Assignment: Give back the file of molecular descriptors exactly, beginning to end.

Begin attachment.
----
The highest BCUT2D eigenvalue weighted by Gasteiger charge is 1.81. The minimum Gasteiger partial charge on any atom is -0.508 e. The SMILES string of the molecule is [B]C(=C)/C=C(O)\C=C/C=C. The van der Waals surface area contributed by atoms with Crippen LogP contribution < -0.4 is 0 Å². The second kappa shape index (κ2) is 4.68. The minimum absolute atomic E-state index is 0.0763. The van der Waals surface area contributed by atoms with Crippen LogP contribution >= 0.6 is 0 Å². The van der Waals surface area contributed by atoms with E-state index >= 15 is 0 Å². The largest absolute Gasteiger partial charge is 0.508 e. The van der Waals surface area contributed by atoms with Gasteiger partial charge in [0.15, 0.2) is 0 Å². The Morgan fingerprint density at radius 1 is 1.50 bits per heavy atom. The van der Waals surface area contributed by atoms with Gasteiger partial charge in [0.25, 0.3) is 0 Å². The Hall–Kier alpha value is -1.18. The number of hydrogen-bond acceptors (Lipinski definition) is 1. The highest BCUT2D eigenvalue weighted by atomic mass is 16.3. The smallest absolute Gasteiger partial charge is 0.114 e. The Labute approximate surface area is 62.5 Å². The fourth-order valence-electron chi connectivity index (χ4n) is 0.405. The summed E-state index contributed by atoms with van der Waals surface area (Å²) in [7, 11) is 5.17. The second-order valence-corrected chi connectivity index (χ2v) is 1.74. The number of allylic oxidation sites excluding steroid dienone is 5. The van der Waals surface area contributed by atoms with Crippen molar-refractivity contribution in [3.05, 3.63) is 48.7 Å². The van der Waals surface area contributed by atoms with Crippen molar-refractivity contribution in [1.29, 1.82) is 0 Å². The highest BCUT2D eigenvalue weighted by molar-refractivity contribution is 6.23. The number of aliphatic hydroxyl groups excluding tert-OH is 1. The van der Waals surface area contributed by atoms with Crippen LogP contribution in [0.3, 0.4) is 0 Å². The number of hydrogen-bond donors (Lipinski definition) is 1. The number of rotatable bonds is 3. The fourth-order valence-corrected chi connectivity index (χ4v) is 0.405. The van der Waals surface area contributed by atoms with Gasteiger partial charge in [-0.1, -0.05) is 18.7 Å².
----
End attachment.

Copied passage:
The highest BCUT2D eigenvalue weighted by Gasteiger charge is 1.81. The minimum Gasteiger partial charge on any atom is -0.508 e. The SMILES string of the molecule is [B]C(=C)/C=C(O)\C=C/C=C. The van der Waals surface area contributed by atoms with Crippen LogP contribution < -0.4 is 0 Å². The second kappa shape index (κ2) is 4.68. The minimum absolute atomic E-state index is 0.0763. The van der Waals surface area contributed by atoms with Crippen LogP contribution >= 0.6 is 0 Å². The van der Waals surface area contributed by atoms with E-state index >= 15 is 0 Å². The largest absolute Gasteiger partial charge is 0.508 e. The van der Waals surface area contributed by atoms with Gasteiger partial charge in [0.15, 0.2) is 0 Å². The Morgan fingerprint density at radius 1 is 1.50 bits per heavy atom. The van der Waals surface area contributed by atoms with Gasteiger partial charge in [0.25, 0.3) is 0 Å². The Hall–Kier alpha value is -1.18. The number of hydrogen-bond acceptors (Lipinski definition) is 1. The highest BCUT2D eigenvalue weighted by atomic mass is 16.3. The smallest absolute Gasteiger partial charge is 0.114 e. The Labute approximate surface area is 62.5 Å². The fourth-order valence-electron chi connectivity index (χ4n) is 0.405. The summed E-state index contributed by atoms with van der Waals surface area (Å²) in [7, 11) is 5.17. The second-order valence-corrected chi connectivity index (χ2v) is 1.74. The number of allylic oxidation sites excluding steroid dienone is 5. The van der Waals surface area contributed by atoms with Crippen molar-refractivity contribution in [3.05, 3.63) is 48.7 Å². The van der Waals surface area contributed by atoms with Crippen molar-refractivity contribution in [1.29, 1.82) is 0 Å². The highest BCUT2D eigenvalue weighted by molar-refractivity contribution is 6.23. The number of aliphatic hydroxyl groups excluding tert-OH is 1. The van der Waals surface area contributed by atoms with Crippen LogP contribution in [0.3, 0.4) is 0 Å². The number of hydrogen-bond donors (Lipinski definition) is 1. The number of rotatable bonds is 3. The fourth-order valence-corrected chi connectivity index (χ4v) is 0.405. The van der Waals surface area contributed by atoms with Gasteiger partial charge in [-0.1, -0.05) is 18.7 Å².